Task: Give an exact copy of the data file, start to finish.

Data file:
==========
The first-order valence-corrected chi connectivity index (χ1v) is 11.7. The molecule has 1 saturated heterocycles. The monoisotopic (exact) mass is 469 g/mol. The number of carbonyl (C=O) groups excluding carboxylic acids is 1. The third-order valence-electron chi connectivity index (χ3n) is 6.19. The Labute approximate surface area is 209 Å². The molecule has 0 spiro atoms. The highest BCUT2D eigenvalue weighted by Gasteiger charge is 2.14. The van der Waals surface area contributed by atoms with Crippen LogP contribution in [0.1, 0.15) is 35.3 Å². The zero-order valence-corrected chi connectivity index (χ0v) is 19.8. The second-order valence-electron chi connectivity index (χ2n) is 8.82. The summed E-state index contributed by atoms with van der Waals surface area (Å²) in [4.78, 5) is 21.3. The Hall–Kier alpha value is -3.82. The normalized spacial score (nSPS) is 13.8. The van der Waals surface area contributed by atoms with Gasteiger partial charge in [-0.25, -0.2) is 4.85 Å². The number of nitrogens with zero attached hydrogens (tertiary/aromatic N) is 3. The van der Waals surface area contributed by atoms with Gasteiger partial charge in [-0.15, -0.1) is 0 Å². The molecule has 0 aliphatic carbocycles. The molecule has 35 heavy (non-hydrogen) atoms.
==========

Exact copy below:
The first-order valence-corrected chi connectivity index (χ1v) is 11.7. The molecule has 1 saturated heterocycles. The monoisotopic (exact) mass is 469 g/mol. The number of carbonyl (C=O) groups excluding carboxylic acids is 1. The third-order valence-electron chi connectivity index (χ3n) is 6.19. The Labute approximate surface area is 209 Å². The molecule has 0 spiro atoms. The highest BCUT2D eigenvalue weighted by Gasteiger charge is 2.14. The van der Waals surface area contributed by atoms with Crippen LogP contribution in [0.1, 0.15) is 35.3 Å². The zero-order valence-corrected chi connectivity index (χ0v) is 19.8. The second-order valence-electron chi connectivity index (χ2n) is 8.82. The summed E-state index contributed by atoms with van der Waals surface area (Å²) in [4.78, 5) is 21.3. The Hall–Kier alpha value is -3.82. The normalized spacial score (nSPS) is 13.8. The van der Waals surface area contributed by atoms with Gasteiger partial charge in [-0.25, -0.2) is 4.85 Å². The number of nitrogens with zero attached hydrogens (tertiary/aromatic N) is 3. The van der Waals surface area contributed by atoms with Gasteiger partial charge in [-0.15, -0.1) is 0 Å². The molecule has 0 aliphatic carbocycles. The molecule has 35 heavy (non-hydrogen) atoms.